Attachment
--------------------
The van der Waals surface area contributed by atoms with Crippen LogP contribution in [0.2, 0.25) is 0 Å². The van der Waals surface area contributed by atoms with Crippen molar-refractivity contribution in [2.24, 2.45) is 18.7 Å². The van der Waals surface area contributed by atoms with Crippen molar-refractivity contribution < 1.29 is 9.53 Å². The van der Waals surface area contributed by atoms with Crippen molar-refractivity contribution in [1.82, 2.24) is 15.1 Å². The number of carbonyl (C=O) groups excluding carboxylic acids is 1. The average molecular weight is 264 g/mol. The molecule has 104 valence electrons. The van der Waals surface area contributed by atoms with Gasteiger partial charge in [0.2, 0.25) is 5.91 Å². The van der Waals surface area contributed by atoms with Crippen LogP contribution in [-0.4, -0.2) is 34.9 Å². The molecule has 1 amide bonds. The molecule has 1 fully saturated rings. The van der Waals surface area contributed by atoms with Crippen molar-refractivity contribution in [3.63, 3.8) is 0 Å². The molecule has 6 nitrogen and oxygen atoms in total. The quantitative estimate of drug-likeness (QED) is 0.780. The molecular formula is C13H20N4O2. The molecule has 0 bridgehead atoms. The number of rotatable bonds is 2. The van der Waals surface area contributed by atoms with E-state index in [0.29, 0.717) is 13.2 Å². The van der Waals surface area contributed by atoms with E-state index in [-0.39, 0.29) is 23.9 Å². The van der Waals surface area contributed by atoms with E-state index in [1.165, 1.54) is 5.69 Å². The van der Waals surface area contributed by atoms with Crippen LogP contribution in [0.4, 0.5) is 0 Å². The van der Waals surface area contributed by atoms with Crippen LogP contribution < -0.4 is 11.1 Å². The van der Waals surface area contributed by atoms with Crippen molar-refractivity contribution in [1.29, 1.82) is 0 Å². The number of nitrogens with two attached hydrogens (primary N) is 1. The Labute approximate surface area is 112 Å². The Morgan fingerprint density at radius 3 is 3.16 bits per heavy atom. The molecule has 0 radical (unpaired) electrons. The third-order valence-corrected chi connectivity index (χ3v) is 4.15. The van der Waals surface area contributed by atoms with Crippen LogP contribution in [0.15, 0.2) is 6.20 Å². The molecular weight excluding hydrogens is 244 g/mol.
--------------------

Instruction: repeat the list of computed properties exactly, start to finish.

The van der Waals surface area contributed by atoms with Crippen LogP contribution in [0.2, 0.25) is 0 Å². The van der Waals surface area contributed by atoms with Crippen molar-refractivity contribution in [2.24, 2.45) is 18.7 Å². The van der Waals surface area contributed by atoms with Crippen molar-refractivity contribution < 1.29 is 9.53 Å². The van der Waals surface area contributed by atoms with Crippen molar-refractivity contribution in [1.82, 2.24) is 15.1 Å². The number of carbonyl (C=O) groups excluding carboxylic acids is 1. The average molecular weight is 264 g/mol. The molecule has 104 valence electrons. The van der Waals surface area contributed by atoms with Gasteiger partial charge in [0.2, 0.25) is 5.91 Å². The van der Waals surface area contributed by atoms with Crippen LogP contribution in [-0.4, -0.2) is 34.9 Å². The molecule has 1 amide bonds. The molecule has 1 fully saturated rings. The van der Waals surface area contributed by atoms with Crippen molar-refractivity contribution in [3.63, 3.8) is 0 Å². The molecule has 6 nitrogen and oxygen atoms in total. The quantitative estimate of drug-likeness (QED) is 0.780. The molecular formula is C13H20N4O2. The molecule has 0 bridgehead atoms. The number of rotatable bonds is 2. The van der Waals surface area contributed by atoms with E-state index in [0.29, 0.717) is 13.2 Å². The van der Waals surface area contributed by atoms with E-state index in [-0.39, 0.29) is 23.9 Å². The van der Waals surface area contributed by atoms with E-state index in [1.165, 1.54) is 5.69 Å². The van der Waals surface area contributed by atoms with Crippen LogP contribution in [0.4, 0.5) is 0 Å². The van der Waals surface area contributed by atoms with Crippen LogP contribution < -0.4 is 11.1 Å². The van der Waals surface area contributed by atoms with Crippen molar-refractivity contribution in [1.29, 1.82) is 0 Å². The number of nitrogens with two attached hydrogens (primary N) is 1. The Labute approximate surface area is 112 Å². The Morgan fingerprint density at radius 3 is 3.16 bits per heavy atom. The molecule has 0 radical (unpaired) electrons. The third-order valence-corrected chi connectivity index (χ3v) is 4.15. The van der Waals surface area contributed by atoms with Crippen LogP contribution in [0.15, 0.2) is 6.20 Å². The molecular weight excluding hydrogens is 244 g/mol.